Richard Niesenbaum: Great Teachers, Great Courses
The Arboretum, donated to Muhlenberg in 1994 by Dr. Lee Graver '31 and Virginia Graver, is the result of decades of careful effort. An endowment, established by the Gravers in 1995, ensures that the location will be protected, preserved and future generations can continue to enjoy nature at the site for years to come.
"It's important for our students to have a place where they can conduct field work in a natural setting," says Niesenbaum. "This is basically a private laboratory for our students, where they can come set up experiments, leave them out and not worry about them being destroyed or impacting, say, a public park."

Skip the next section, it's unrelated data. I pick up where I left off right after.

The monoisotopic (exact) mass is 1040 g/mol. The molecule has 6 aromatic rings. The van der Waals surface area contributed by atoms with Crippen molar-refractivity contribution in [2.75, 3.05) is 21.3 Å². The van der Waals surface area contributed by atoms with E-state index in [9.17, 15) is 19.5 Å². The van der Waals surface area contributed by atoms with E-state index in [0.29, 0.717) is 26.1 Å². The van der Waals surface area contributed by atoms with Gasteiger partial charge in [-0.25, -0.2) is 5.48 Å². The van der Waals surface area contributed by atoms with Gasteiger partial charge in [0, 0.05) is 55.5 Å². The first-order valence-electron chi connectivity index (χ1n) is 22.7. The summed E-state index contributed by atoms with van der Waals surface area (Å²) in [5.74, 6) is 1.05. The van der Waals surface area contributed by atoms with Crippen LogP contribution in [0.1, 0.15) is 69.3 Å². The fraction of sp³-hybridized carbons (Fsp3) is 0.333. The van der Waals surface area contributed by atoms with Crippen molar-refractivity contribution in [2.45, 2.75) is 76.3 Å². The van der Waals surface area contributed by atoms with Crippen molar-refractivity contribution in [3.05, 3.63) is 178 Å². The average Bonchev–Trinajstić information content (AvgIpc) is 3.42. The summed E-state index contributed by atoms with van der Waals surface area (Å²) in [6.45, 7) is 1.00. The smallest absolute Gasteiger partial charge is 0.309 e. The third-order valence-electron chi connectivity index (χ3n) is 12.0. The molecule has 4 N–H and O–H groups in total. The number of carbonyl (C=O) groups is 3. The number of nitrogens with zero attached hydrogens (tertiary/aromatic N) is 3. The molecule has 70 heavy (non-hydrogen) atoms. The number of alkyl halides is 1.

Graver Arboretum's acres harbor wildflowers, ferns, rhododendrons and native and rare trees — including more than 150 species of conifers — and consist of wetlands, wooded areas and cultivated and agricultural fields in the process of returning to a natural state.
"I'm addressing a basic ecological question," says Amanda Meier '13, one of the many students who use Graver for research purposes. "Having the Arboretum is a definite benefit; my research would not be possible if I was just in a lab."
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